The Happy Business of Dying

My cousin committed suicide yesterday. I spent the night trying to make sense of it, trying to figure out how he could have gotten there, this is what I came up with. I've come to realize that the right to life includes the right to death. Whether or not the choice is ultimately dark, only the person who made the choice can own it. Suicide is a choice, a choice between life and death, and is the ultimate expression of autonomy.

My cousin committed suicide yesterday. I spent the night trying to make sense of it, trying to figure out how he could have gotten there, this is what I came up with. I've come to realize that the right to life includes the right to death. Whether or not the choice is ultimately dark, only the person who made the choice can own it. Suicide is a choice, a choice between life and death, and is the ultimate expression of autonomy.

To say there was a plan, or intent gives too much credit. His plans were more eloquent, more wonderful, more daring. He wasn’t quite sure how he ended up here, like most things in his life, it just happened that way.

His intentions never quite bloomed, never bore any fruit worth preserving, he wasn’t sure why, or how it worked out like that. He tried to be great. He tried to be the one that made it. The one who escaped, who succeeded, who flourished. He was an artist, a gamer, a storyteller. His imagination was rich and varied, was drenched in a creative passion he could never quite harness. He was destined for a university, to be a degreed man, competent and capable, but it just didn’t happen that way.

He lay in anguish on the couch, fighting the pain in his mind as he wrestled with the time line, trying to figure out how he got here instead of there. How was it he managed to be the guy that struck one he loved, the guy that blew into a rage and harmed his best friend, his brother. How, he wondered, did it happen? Where did he miss the turn in his life? Where could he have zigged instead of zagged? It wasn’t him, he wasn’t the type, or he wasn’t supposed to be. He was a gifted kid, a true friend, the one others could depend on. He didn’t mean to hurt anyone, it just happened that way.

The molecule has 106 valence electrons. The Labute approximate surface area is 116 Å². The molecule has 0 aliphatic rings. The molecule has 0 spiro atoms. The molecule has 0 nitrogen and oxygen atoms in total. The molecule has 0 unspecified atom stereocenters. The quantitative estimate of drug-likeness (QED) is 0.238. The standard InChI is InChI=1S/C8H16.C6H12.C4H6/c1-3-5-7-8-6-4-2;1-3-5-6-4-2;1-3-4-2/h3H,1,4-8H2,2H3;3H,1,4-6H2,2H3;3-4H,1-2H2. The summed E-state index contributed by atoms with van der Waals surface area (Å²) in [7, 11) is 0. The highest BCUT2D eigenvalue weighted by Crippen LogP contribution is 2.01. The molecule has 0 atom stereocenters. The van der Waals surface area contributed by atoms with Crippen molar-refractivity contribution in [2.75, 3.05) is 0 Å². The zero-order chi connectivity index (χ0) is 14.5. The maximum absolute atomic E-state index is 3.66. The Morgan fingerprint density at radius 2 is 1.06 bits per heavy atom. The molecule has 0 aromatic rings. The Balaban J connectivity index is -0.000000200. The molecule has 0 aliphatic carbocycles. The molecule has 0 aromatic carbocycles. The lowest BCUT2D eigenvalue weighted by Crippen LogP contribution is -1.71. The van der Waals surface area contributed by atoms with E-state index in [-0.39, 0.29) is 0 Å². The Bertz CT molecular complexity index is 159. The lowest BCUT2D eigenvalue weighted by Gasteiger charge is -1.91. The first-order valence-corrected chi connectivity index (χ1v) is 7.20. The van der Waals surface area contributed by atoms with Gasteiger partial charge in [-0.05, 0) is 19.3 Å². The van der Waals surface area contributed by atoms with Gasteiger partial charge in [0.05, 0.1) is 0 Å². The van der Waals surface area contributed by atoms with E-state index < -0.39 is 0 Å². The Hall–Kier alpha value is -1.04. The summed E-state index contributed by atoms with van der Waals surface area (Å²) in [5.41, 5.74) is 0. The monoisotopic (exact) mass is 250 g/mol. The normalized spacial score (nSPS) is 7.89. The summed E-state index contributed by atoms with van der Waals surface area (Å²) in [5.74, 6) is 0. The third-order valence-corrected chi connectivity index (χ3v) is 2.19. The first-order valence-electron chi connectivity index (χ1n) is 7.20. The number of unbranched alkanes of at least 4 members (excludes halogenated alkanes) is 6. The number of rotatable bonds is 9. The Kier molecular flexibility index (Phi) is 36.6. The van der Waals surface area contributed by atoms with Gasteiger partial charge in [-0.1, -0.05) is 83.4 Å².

There were opportunities, he realized, opportunities that would now be missed as he sat and waited while time mercilessly dragged him to his destruction. His appointment with the courts loomed and he knew that he would have to answer, to answer for his failure to excel, for his failure to be exceptional, for his failure to be great. He would stand and be judged, accused of being someone he wasn’t, and would be made to account for the actions of the man he had never intended to become. Then he would be one of those people, with a record, a history, always under suspicion of passing police, denied at every border he tried to vacation across, scrutinized by every employer for a mistake they would never understand, because he didn’t himself. He was now to be a burden on his family, his society, and his future. This wasn’t the life he had planned, he was going to be a success, a triumph of creative will and familial passion, but it just didn’t happen that way.

He found himself detoured from the interview he was to attend. Success couldn’t come to him when he had these new demons to fight, this new brand to display. He tried to make sense of the world before him, how he would survive his punishment, how he would survive the looks of scorn and disappointment on his family’s face, how he would cope with being a criminal, another societal reject. Like so much in his life that went sideways, he couldn’t comprehend how he ended up here, with the noose around his neck. He didn’t want to be a burden, he didn’t want to continue to hurt. He had no clue what to do, how to apologize, to make it right, to stop the barrelling train of misery that had entered his life. He didn’t want to die, it just happened that way.